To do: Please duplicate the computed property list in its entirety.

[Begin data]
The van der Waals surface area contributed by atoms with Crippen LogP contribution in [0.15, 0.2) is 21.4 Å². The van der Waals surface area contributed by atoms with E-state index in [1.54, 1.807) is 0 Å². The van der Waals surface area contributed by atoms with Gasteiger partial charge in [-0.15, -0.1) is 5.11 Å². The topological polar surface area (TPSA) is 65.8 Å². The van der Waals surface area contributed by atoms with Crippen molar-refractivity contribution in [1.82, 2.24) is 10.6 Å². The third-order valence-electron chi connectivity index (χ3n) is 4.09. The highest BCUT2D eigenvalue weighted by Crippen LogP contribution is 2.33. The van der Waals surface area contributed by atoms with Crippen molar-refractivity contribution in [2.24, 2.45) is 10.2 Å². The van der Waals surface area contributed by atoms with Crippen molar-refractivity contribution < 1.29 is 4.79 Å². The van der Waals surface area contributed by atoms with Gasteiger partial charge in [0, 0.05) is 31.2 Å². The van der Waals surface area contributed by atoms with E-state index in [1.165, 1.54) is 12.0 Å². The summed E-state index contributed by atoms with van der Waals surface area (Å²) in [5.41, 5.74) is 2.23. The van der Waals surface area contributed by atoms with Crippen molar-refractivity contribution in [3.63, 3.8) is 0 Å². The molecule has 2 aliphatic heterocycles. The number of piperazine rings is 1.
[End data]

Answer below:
The van der Waals surface area contributed by atoms with Crippen LogP contribution in [0.15, 0.2) is 21.4 Å². The van der Waals surface area contributed by atoms with E-state index in [1.54, 1.807) is 0 Å². The van der Waals surface area contributed by atoms with Gasteiger partial charge in [-0.15, -0.1) is 5.11 Å². The topological polar surface area (TPSA) is 65.8 Å². The van der Waals surface area contributed by atoms with Crippen molar-refractivity contribution in [1.82, 2.24) is 10.6 Å². The third-order valence-electron chi connectivity index (χ3n) is 4.09. The highest BCUT2D eigenvalue weighted by Crippen LogP contribution is 2.33. The van der Waals surface area contributed by atoms with Crippen molar-refractivity contribution in [2.24, 2.45) is 10.2 Å². The van der Waals surface area contributed by atoms with Crippen molar-refractivity contribution < 1.29 is 4.79 Å². The van der Waals surface area contributed by atoms with Gasteiger partial charge in [0, 0.05) is 31.2 Å². The van der Waals surface area contributed by atoms with E-state index in [1.165, 1.54) is 12.0 Å². The summed E-state index contributed by atoms with van der Waals surface area (Å²) in [5.41, 5.74) is 2.23. The van der Waals surface area contributed by atoms with Crippen molar-refractivity contribution in [3.63, 3.8) is 0 Å². The molecule has 2 aliphatic heterocycles. The number of piperazine rings is 1.